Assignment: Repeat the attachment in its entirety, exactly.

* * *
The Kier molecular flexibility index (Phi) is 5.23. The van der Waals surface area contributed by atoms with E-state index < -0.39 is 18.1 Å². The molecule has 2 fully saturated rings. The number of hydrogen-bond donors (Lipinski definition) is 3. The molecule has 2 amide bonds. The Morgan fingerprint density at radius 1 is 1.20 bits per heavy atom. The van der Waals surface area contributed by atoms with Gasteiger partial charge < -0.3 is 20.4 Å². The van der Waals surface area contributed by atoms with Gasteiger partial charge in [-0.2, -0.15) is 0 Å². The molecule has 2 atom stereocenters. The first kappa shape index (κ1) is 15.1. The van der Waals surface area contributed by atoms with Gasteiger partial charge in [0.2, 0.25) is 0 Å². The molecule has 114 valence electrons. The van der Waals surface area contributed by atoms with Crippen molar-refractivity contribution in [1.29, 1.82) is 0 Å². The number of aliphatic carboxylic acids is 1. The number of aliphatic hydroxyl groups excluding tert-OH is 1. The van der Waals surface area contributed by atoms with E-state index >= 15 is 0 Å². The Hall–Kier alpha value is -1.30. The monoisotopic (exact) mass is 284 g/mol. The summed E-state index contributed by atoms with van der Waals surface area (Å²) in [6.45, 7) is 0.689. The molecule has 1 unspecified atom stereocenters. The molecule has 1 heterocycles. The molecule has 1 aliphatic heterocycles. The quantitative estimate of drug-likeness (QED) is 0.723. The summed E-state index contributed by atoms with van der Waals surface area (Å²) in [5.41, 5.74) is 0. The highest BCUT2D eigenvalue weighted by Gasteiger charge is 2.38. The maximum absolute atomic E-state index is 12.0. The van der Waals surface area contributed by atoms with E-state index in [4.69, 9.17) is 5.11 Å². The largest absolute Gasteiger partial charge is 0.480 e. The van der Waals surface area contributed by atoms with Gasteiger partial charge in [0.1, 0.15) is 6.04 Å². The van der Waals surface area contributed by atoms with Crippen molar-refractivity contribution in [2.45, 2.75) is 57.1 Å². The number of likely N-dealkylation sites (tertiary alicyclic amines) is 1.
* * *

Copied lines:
The Kier molecular flexibility index (Phi) is 5.23. The van der Waals surface area contributed by atoms with E-state index < -0.39 is 18.1 Å². The molecule has 2 fully saturated rings. The number of hydrogen-bond donors (Lipinski definition) is 3. The molecule has 2 amide bonds. The Morgan fingerprint density at radius 1 is 1.20 bits per heavy atom. The van der Waals surface area contributed by atoms with Gasteiger partial charge < -0.3 is 20.4 Å². The van der Waals surface area contributed by atoms with Gasteiger partial charge in [-0.2, -0.15) is 0 Å². The molecule has 2 atom stereocenters. The first kappa shape index (κ1) is 15.1. The van der Waals surface area contributed by atoms with Gasteiger partial charge in [0.2, 0.25) is 0 Å². The molecule has 114 valence electrons. The van der Waals surface area contributed by atoms with Crippen molar-refractivity contribution in [1.29, 1.82) is 0 Å². The number of aliphatic carboxylic acids is 1. The number of aliphatic hydroxyl groups excluding tert-OH is 1. The van der Waals surface area contributed by atoms with E-state index >= 15 is 0 Å². The Hall–Kier alpha value is -1.30. The monoisotopic (exact) mass is 284 g/mol. The summed E-state index contributed by atoms with van der Waals surface area (Å²) in [6.45, 7) is 0.689. The molecule has 1 unspecified atom stereocenters. The molecule has 1 heterocycles. The molecule has 1 aliphatic heterocycles. The quantitative estimate of drug-likeness (QED) is 0.723. The summed E-state index contributed by atoms with van der Waals surface area (Å²) in [5.41, 5.74) is 0. The highest BCUT2D eigenvalue weighted by Gasteiger charge is 2.38. The maximum absolute atomic E-state index is 12.0. The van der Waals surface area contributed by atoms with E-state index in [4.69, 9.17) is 5.11 Å². The largest absolute Gasteiger partial charge is 0.480 e. The van der Waals surface area contributed by atoms with Gasteiger partial charge in [0.1, 0.15) is 6.04 Å². The van der Waals surface area contributed by atoms with Crippen molar-refractivity contribution in [2.45, 2.75) is 57.1 Å². The number of likely N-dealkylation sites (tertiary alicyclic amines) is 1.